Don't overreact to NHL arbitration "valuations"
A quick note on what the public numbers actually mean when teams and players submit them.
Arbitration cases are a harbinger of social media outrage.
The player and team will be far apart in valuation, the gap will be considerable, and in many cases standard reaction on Twitter/X/socialhellfire/etc… will be “This guy thinks he’s worth that much????”
We had the most recent case of this exercise on Monday. Troy Terry submitted his valuation for arbitration at $8 million, the Anaheim Ducks countered at $4.5 million.
It’s important to remember that NHL arbitration cases are also mediation. It’s not like baseball where the arbitrator picks one of the valuations, player or team, in hockey the middle-person can pick any value they choose based on the cases presented.
So the player comes in asking for more, much more in fact. Terry and his agent know that he’s not an $8 million player, but they also know if they ask for $6.5 million, that’s where the negotiation will start.
The player will then argue, using comparable players, that they are worthy of that value. One source with understanding of the arbitration process speculated that if it goes to arbitration, Terry would use Patrik Laine’s contract ($8.7 million AAV) as reason his $8 million claim is justified.
The Ducks know that Terry is more than a $4.5 million player. But if they start at $6 million, the arbitrator will use that as a starting point and they’ve already ceded territory to Terry’s camp.
So we go through the song-and-dance, of both mildly insulting each other to get to a middle ground.
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It’s a much less gruesome version of King Solomon calling for the sword and declaring he’d cut the baby in half to appease both women claiming it was their child. Although in this case, neither side is going to immediately surrender based off emotional whim.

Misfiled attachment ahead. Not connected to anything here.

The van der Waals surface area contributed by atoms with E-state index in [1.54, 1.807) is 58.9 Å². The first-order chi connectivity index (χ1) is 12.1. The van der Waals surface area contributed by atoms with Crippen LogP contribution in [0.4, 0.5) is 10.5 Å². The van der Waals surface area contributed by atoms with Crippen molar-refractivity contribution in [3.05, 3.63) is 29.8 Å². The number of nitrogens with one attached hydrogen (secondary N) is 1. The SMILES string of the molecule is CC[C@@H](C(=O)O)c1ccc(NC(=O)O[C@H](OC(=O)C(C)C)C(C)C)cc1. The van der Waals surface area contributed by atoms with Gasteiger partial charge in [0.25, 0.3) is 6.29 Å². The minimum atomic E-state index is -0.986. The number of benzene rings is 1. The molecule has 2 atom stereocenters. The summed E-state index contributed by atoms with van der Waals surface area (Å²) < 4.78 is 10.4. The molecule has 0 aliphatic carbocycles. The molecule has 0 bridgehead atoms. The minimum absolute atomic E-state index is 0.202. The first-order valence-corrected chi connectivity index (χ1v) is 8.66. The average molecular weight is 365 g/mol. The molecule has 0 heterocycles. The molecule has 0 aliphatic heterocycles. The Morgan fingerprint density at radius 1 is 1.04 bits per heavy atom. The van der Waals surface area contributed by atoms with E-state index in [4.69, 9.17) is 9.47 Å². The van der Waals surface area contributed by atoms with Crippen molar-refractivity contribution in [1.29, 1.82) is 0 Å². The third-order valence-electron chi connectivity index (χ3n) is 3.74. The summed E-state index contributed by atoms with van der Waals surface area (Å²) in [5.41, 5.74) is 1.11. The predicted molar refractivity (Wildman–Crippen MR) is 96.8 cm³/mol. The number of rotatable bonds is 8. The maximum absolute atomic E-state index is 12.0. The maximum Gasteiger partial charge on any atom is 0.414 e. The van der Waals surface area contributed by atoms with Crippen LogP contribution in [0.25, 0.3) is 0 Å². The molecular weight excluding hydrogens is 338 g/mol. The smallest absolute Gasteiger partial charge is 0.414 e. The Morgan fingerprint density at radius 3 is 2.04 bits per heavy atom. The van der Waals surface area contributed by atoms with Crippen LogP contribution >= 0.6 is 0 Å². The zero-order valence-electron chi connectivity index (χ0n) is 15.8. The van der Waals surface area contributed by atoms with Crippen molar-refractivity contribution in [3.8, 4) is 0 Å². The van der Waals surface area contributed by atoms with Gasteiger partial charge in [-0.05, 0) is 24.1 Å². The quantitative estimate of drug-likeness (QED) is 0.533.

Historically speaking, the arbitrator splits it down the middle. As my Expected by Whom? co-host Prashanth Iyer laid out on Twitter.
The general formula is to meet in the middle, so Terry, in theory will sign for $6.25 million if it goes all the way to arbitration and the “meet in the middle” philosophy.
That would line up with the projected value by AFP Analytics, which projected Terry around $6.41 million on a five-year deal.
For another example, earlier this summer Ilya Samsonov was was awarded a $3.55 million contract by the arbitrator. Samsonov’s camp submitted a value of $4.9 million, the Toronto Maple Leafs had submitted a value of $2.4 million.
With higher-dollar decisions, like Terry, it’s a financial posturing. For players lower in the hockey eco-system, a team can play a bit dirty to further tank their value. For example, a team can offer a two-way contract, and then waive the player in the off-season — players always clear in this situation — and the team can then use that as a data point in arbitration to prove that mediator should shade closer to the team valuation.
I covered a case like this when I was on the Dallas Stars beat. Gemel Smith filed for arbitration, the Stars submitted a two-way deal to the arbitrator and waived him Smith before the hearing to prove lack of value. Smith ended up getting a one-way deal, but the Stars ended up getting their contract value.
On Monday I spoke to people from both the team and player side to make sure I still had this right, and I do.
One of the bigger challenges for both sides in arbitration is trying to predict what the other will counter with. It’s a cat-and-mouse game both sides play to try and find closer to their true value, and not the one that has been publicly submitted.
In the short-term, and financially speaking, the players and teams end up partners at the end of the arbitration case. But it’s not often a foundation for a long-term marriage, and most players that make it all the way to the hearing are moved to another team within 18 to 24 months.
It’s why, even after a number has been submitted, players and teams will still work to find a happy medium and salvage a relationship, even after both have been forced to make poor-faith financial offers publicly.
In fact, people I spoke to from both the team and player perspective said they’d be surprised if the Terry case ever made it all the way to arbitration.
It’s another reason these numbers aren’t worth overreacting to. Just like you shouldn’t overreact to college free agent signings or articles about offer sheets that don’t include the Montreal Canadiens and Carolina Hurricanes.